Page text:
Solutions

Promote the bicycle as a practical mode of transport

Bogotá put in place the infrastructure and policies needed to promote cycling as a low-cost, convenient transport alternative to motor vehicles. Bicycles were included in the city’s urban master plan and transport strategy.

As part of the plan, the city government built the CicloRuta system, which now has three cycle route networks. The Main Network links the city center and the most populated residential areas, and connects with the Secondary Network. The Secondary Network connects residential areas, parks, and attractions, and provides links to TransMilenio, the city’s bus rapid transit (BRT) system. Guarded bicycle parking facilities were provided at the TransMilenio stations. The Complementary Network comprises bike paths that run along riverbanks and wetlands surrounding the city, and links to recreational areas and external routes.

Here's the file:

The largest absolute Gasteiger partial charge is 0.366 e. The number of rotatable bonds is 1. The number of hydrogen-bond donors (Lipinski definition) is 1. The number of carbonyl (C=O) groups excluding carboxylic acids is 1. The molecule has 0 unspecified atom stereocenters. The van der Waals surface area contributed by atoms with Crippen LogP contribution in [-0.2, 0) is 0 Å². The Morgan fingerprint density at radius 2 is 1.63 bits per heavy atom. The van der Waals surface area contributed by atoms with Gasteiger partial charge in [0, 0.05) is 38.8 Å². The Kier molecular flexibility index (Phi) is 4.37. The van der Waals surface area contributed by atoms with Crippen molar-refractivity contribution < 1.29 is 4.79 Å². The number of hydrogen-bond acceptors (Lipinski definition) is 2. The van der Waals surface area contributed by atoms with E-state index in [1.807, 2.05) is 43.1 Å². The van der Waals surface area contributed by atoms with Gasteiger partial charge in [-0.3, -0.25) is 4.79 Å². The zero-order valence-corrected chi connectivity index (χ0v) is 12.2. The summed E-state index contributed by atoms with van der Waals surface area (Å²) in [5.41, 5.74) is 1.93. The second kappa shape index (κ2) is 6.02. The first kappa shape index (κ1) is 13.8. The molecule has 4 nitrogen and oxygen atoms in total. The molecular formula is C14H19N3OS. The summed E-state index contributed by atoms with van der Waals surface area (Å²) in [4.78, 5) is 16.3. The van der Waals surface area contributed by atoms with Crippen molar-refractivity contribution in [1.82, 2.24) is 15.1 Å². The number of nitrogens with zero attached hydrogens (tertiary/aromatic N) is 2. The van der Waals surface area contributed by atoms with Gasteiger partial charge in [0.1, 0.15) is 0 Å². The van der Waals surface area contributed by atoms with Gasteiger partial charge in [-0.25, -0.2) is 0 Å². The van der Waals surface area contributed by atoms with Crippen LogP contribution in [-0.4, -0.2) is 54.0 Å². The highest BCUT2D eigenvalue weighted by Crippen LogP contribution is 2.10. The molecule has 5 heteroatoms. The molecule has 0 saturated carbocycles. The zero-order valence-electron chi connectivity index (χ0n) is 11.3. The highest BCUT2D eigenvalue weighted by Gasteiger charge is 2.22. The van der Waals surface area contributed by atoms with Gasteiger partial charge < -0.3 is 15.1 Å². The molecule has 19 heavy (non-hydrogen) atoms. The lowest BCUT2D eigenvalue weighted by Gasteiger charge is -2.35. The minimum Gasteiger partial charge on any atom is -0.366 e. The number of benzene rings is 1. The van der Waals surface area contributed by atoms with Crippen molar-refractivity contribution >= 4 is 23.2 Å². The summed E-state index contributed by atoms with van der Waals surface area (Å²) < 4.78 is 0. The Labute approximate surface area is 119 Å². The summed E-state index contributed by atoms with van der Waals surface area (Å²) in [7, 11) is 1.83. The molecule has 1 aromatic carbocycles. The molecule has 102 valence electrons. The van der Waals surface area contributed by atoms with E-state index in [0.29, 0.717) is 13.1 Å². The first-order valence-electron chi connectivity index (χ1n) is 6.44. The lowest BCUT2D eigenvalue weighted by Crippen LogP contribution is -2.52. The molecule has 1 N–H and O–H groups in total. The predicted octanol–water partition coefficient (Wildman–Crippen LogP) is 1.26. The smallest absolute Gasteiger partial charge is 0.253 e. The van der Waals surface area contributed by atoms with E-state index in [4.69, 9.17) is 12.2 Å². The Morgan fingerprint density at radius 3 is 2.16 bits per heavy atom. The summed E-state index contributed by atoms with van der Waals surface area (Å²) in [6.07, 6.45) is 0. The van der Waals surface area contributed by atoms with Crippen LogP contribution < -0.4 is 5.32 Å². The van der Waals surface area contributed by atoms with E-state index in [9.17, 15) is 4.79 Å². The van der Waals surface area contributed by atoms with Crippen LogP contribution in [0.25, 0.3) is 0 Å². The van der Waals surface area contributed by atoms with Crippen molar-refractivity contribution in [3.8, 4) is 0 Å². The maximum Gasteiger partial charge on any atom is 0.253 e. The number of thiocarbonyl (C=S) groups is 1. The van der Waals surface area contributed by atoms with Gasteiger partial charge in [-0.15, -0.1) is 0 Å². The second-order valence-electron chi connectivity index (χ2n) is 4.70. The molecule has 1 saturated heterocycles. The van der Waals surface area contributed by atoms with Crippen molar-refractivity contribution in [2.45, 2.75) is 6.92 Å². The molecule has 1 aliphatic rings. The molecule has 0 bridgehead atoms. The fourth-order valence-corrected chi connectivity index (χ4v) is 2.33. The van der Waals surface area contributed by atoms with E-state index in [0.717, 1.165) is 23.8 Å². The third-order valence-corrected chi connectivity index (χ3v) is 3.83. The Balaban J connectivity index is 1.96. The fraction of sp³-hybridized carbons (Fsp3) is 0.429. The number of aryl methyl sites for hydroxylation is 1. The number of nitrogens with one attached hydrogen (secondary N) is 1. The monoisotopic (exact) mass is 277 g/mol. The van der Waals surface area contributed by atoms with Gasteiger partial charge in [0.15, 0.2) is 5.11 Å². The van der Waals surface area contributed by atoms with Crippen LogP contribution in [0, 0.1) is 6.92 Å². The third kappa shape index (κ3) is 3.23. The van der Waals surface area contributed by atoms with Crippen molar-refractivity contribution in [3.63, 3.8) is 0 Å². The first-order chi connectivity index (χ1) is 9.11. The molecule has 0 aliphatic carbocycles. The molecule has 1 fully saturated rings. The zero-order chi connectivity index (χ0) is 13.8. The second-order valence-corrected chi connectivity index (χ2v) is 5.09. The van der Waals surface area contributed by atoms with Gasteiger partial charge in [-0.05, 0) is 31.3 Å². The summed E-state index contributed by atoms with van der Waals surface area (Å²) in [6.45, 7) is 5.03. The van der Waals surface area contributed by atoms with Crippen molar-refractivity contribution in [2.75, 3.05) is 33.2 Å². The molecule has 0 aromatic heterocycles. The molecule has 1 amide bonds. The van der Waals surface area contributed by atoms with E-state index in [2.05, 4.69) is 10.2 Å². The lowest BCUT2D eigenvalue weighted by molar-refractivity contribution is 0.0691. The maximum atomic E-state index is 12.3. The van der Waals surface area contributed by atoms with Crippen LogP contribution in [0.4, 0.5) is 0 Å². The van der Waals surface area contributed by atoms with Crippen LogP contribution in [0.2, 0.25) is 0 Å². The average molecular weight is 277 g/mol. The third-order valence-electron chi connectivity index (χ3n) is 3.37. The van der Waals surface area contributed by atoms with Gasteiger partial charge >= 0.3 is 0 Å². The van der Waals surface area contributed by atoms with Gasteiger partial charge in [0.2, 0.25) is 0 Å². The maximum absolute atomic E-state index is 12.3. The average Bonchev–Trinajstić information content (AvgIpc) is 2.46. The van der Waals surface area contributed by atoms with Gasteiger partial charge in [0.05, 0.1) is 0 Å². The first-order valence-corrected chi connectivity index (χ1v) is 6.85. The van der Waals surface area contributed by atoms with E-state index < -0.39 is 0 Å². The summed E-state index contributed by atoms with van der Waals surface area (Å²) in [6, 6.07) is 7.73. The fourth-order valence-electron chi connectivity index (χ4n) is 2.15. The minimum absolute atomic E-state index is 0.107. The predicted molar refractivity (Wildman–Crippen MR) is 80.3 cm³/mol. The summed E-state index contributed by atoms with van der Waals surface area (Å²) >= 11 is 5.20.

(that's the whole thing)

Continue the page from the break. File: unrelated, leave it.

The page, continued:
Improve road conditions for walking and cycling

In addition to bike paths along major roads, the city government widened sidewalks for pedestrians and opened public spaces for walking and cycling. It built the Alameda el Porvenir, a 17-km promenade, in a low-income neighborhood, connecting residents to schools, parks, day care centers, and a library.

The government rejected a plan to build a multilane highway. In its place, it developed the Juan Amarillo Greenway, a 45-km park and bike path, which connects affluent parts of the city with poor areas.

Control the number of motor vehicles on the road